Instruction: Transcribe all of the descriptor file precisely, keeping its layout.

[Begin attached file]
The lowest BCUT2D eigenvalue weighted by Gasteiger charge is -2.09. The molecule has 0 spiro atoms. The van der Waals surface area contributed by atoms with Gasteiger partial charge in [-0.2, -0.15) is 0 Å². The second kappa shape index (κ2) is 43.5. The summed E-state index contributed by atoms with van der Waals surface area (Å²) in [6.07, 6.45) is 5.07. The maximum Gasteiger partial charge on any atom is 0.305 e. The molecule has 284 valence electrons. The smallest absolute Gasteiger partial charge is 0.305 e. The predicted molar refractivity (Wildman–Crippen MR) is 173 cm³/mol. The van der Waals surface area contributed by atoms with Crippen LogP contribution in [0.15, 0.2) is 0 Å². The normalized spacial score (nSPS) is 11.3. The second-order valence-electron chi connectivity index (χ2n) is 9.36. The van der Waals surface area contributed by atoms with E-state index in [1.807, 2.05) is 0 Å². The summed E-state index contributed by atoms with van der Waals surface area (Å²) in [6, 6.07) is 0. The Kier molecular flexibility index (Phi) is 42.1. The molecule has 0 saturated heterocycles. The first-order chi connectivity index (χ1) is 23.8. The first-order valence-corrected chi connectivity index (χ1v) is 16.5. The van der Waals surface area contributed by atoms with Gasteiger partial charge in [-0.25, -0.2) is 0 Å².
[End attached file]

The lowest BCUT2D eigenvalue weighted by Gasteiger charge is -2.09. The molecule has 0 spiro atoms. The van der Waals surface area contributed by atoms with Gasteiger partial charge in [-0.2, -0.15) is 0 Å². The second kappa shape index (κ2) is 43.5. The summed E-state index contributed by atoms with van der Waals surface area (Å²) in [6.07, 6.45) is 5.07. The maximum Gasteiger partial charge on any atom is 0.305 e. The molecule has 284 valence electrons. The smallest absolute Gasteiger partial charge is 0.305 e. The predicted molar refractivity (Wildman–Crippen MR) is 173 cm³/mol. The van der Waals surface area contributed by atoms with Crippen LogP contribution in [0.15, 0.2) is 0 Å². The normalized spacial score (nSPS) is 11.3. The second-order valence-electron chi connectivity index (χ2n) is 9.36. The van der Waals surface area contributed by atoms with E-state index in [1.807, 2.05) is 0 Å². The summed E-state index contributed by atoms with van der Waals surface area (Å²) in [6, 6.07) is 0. The Kier molecular flexibility index (Phi) is 42.1. The molecule has 0 saturated heterocycles. The first-order chi connectivity index (χ1) is 23.8. The first-order valence-corrected chi connectivity index (χ1v) is 16.5. The van der Waals surface area contributed by atoms with Gasteiger partial charge in [-0.25, -0.2) is 0 Å².